WHO warned of oxygen deficiency as COVID cases reach the top 10 million

Worldwide, the head of the World Health Organization said Wednesday that 10 million cases of coronavirus infection worldwide were lacking oxygen.

"Most countries are now having trouble achieving oxygen concentrations," WHO Director-General Tedros Adholm Gebayes said at a news conference. "Demand is out of supply right now."

The new coronavirus killed 9.3 million people and has so far killed more than 480,000 people and is growing by 1 million cases per week. The demand for 88,000 large cylinders or 620,000 cubic meters of oxygen per day today, Tedros said.

The sudden increase in COVID-19 patients with respiratory distress was attributed to the lack of oxygen concentrations required for respiration.

Tedros said the healthcare company has purchased 14,000 oxygen concentrations from manufacturers and plans to ship it to 120 countries in the coming weeks. Another 170,000 concentrations - worth about $ 100 million - will be available in the next six months.

WHO's head of emergency operations, Dr. Mike Ryan, said the epidemic is still severe in many Latin American countries as the death toll in the region has exceeded 100,000 this week. Most countries have raised 25-50% of cases in the previous week.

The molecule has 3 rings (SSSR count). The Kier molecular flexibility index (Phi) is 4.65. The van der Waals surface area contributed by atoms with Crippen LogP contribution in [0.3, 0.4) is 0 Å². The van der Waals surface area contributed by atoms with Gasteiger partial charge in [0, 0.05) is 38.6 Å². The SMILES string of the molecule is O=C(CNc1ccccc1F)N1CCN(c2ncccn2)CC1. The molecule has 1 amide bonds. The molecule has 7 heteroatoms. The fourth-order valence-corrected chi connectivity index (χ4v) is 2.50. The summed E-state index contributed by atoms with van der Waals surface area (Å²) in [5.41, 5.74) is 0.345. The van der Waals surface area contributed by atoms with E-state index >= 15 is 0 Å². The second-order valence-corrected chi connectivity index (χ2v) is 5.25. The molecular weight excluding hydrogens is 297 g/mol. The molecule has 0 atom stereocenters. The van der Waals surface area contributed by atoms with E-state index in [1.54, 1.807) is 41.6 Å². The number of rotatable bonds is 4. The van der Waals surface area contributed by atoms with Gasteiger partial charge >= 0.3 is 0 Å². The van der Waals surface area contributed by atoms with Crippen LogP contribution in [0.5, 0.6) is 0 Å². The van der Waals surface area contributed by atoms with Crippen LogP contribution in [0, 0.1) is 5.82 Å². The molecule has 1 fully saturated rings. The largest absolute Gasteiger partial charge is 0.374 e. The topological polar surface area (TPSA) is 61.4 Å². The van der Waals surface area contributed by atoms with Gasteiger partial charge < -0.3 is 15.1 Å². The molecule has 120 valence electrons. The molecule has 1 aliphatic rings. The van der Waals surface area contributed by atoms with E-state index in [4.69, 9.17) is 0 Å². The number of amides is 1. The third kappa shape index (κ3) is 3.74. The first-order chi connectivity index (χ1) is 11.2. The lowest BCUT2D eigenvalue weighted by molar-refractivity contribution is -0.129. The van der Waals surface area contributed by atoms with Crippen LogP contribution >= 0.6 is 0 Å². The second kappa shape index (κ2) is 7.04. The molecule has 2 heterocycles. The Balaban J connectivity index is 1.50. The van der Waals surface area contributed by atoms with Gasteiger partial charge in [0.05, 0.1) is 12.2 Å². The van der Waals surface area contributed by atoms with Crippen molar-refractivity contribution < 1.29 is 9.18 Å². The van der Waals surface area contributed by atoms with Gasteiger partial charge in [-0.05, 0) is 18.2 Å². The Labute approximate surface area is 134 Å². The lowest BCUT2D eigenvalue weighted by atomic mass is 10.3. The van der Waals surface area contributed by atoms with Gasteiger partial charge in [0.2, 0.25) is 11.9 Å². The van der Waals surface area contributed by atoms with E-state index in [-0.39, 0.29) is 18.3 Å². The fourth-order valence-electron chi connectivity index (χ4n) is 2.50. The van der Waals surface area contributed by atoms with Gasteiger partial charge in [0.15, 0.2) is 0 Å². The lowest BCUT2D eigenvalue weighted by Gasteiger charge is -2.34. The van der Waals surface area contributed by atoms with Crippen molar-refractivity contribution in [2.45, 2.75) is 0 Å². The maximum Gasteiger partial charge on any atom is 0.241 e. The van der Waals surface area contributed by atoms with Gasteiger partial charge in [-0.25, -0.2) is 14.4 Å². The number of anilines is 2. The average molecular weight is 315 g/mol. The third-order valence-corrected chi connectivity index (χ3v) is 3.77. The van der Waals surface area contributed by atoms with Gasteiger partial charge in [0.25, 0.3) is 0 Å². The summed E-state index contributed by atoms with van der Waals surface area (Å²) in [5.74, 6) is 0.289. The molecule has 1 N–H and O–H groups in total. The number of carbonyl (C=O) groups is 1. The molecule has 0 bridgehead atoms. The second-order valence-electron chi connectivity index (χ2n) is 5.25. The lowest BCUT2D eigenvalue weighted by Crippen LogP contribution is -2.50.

"I usually develop the situation in the U.S. because it is still under development and has not reached its peak, and there are likely to be more deaths as a result of consistent cases," he said.

The US criticized the WHO for dealing with the epidemic, calling the agency "China-centric". President Donald Trump has called for immediate review and reform and plans to leave the Geneva-based company.

European governments are also working with the US on a master plan.

While Tedros has promised to review accountability and epidemiology, Ryan said Wednesday that the agency is having internal discussions on its actions, including learning about controlling the virus.

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